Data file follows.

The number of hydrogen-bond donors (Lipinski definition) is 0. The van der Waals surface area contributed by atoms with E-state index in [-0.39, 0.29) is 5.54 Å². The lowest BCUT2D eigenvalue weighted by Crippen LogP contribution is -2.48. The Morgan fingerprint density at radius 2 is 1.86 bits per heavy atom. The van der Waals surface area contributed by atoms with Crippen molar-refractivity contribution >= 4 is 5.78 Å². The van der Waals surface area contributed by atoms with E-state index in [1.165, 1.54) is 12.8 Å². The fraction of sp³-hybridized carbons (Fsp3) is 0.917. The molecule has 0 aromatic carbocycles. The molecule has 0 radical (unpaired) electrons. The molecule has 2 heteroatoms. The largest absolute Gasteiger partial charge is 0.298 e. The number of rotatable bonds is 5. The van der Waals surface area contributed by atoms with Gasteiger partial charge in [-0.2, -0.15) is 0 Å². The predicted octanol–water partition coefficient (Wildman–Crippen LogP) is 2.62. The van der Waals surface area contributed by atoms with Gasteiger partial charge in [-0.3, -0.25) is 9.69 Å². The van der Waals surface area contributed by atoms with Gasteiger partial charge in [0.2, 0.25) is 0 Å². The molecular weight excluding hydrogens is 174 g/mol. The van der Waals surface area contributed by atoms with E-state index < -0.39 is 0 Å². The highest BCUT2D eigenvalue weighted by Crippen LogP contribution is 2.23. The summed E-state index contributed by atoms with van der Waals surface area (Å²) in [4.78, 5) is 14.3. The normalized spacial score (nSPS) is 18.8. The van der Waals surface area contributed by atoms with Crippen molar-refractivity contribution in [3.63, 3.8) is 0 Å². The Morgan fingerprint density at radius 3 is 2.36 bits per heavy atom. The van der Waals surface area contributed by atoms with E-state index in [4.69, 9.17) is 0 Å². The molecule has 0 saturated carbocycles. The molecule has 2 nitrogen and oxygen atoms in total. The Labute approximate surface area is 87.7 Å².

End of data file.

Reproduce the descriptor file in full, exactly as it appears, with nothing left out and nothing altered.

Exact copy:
The number of hydrogen-bond donors (Lipinski definition) is 0. The van der Waals surface area contributed by atoms with E-state index in [-0.39, 0.29) is 5.54 Å². The lowest BCUT2D eigenvalue weighted by Crippen LogP contribution is -2.48. The Morgan fingerprint density at radius 2 is 1.86 bits per heavy atom. The van der Waals surface area contributed by atoms with Crippen molar-refractivity contribution >= 4 is 5.78 Å². The van der Waals surface area contributed by atoms with E-state index in [1.165, 1.54) is 12.8 Å². The fraction of sp³-hybridized carbons (Fsp3) is 0.917. The molecule has 0 aromatic carbocycles. The molecule has 0 radical (unpaired) electrons. The molecule has 2 heteroatoms. The largest absolute Gasteiger partial charge is 0.298 e. The number of rotatable bonds is 5. The van der Waals surface area contributed by atoms with Gasteiger partial charge in [-0.2, -0.15) is 0 Å². The predicted octanol–water partition coefficient (Wildman–Crippen LogP) is 2.62. The van der Waals surface area contributed by atoms with Gasteiger partial charge in [-0.3, -0.25) is 9.69 Å². The van der Waals surface area contributed by atoms with Gasteiger partial charge in [0.2, 0.25) is 0 Å². The molecular weight excluding hydrogens is 174 g/mol. The van der Waals surface area contributed by atoms with E-state index < -0.39 is 0 Å². The highest BCUT2D eigenvalue weighted by Crippen LogP contribution is 2.23. The summed E-state index contributed by atoms with van der Waals surface area (Å²) in [4.78, 5) is 14.3. The normalized spacial score (nSPS) is 18.8. The van der Waals surface area contributed by atoms with Crippen molar-refractivity contribution in [3.63, 3.8) is 0 Å². The Morgan fingerprint density at radius 3 is 2.36 bits per heavy atom. The van der Waals surface area contributed by atoms with E-state index in [4.69, 9.17) is 0 Å². The molecule has 0 saturated carbocycles. The molecule has 2 nitrogen and oxygen atoms in total. The Labute approximate surface area is 87.7 Å².